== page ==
MikroForme uses a patented micro-bubble generator that creates bubbles of five microns or less in water. Micro-bubbles offer two main benefits for treating water: (1) micro-bubbles rise through water very slowly, and (2) micro-bubbles have a very high surface area. Practically, micro-bubbles are used to separate oils or suspended solids from water by air flotation and transfer gases into water.
Why choose MikroForme?
- Excellent separation of coagulated/flocculated contaminants
- High efficiency transfer of oxygen, ozone or other gases into water
- Simple because the only moving part is a pump
- Minimal maintenance, no fouling
- Compact skid mounted system
- Reduced chemical inputs and waste by-products
- Any scale
- Lower capital and operating costs than dissolved air flotation (DAF) systems
So what is the big deal with micro-bubbles?
Wastewater treatment applications use bubbles to transfer gases like ozone, oxygen, or carbon dioxide into water. Bubbles can also be used to lift solids from liquid as in dissolved air flotation systems.
So if bubbles are useful, then why are micro-bubbles better?
Micro-bubbles are much tinier versions of what you find in a Champagne glass. Micro-bubbles in the neighbourhood of 5 microns or less are so small that we see them as a slowly rising cloud in water.
Bubble diameter from a so-called “fine bubble” diffuser may be about 50 microns. One litre of air bubbles in water can form 1.5 x 10 to the power of 10 bubbles, each with a surface area of 7,850 microns² for a total bubble surface area of 1.2 x 10 to the power of 14 microns². In contrast, MikroForme forms 5 micron diameter micro-bubbles (about one tenth of the size of fine bubble diffusers), so one litre of air bubbles in water can form 1.5 x 10 to the power of 13 bubbles each with a surface area of 78.5 microns² for a total bubble surface area of 1.2 x 10 to the power of 15 microns².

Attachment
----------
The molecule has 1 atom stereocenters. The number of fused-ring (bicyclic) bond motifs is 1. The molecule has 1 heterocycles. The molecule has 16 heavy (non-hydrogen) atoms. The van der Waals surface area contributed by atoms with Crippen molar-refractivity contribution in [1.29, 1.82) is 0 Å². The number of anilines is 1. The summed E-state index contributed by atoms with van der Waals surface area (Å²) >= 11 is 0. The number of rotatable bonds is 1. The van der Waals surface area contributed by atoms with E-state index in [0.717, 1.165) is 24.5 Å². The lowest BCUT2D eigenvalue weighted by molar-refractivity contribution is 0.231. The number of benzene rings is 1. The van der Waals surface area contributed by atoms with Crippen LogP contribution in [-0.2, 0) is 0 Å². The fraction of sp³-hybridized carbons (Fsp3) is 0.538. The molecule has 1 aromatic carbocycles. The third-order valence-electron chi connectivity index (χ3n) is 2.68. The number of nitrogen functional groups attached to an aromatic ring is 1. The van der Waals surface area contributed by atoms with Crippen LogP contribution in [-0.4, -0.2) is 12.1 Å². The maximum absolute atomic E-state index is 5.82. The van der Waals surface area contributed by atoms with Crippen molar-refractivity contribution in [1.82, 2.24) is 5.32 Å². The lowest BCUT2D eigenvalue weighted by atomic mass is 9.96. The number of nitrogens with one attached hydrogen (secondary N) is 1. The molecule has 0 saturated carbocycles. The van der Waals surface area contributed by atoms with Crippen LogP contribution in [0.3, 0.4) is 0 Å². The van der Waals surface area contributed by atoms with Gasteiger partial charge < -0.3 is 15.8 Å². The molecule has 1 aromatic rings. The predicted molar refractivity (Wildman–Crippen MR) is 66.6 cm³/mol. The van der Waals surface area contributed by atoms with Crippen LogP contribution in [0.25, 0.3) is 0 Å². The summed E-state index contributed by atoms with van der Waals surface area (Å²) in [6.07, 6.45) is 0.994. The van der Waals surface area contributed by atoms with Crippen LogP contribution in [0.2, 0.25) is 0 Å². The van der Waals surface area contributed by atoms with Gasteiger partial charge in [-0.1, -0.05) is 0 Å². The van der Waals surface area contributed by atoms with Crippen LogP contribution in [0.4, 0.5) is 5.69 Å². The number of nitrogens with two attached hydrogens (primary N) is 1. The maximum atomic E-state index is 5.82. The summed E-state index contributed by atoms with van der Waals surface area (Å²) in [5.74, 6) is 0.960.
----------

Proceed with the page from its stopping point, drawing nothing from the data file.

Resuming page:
In a nutshell, MikroForme produces 1,000 times as many bubbles with ten times more total surface area. Greater surface area results in correspondingly improved gas transfer.
Gas transfer is also affected by the length of time that gas is in contact with water. Bubbles rise in water according to Stokes’ Law that says bubble rise velocity varies as the bubble diameter squared. This means that 50 micron bubbles rise through water 100 times faster than 5 micron micro-bubbles.
For gas contact reactions, this means that “fine” bubbles have 1% of the time for gas transfer compared to micro-bubbles. For gas flotation, turbulence due to rapid rise of fine bubbles compromises solid/liquid separation, whereas micro-bubbles rise as a slowly lifting blanket.
So what good are micro-bubbles? Ten times greater surface area of gas bubbles with 100 times hold up time compared to fine bubble diffusers. 1,000 times as many bubbles that rise at 1% of the rate of fine bubbles for liquid/solid separation using gas flotation. If small is beautiful, then what about micro? Buoy-oh-buoy in a bubble!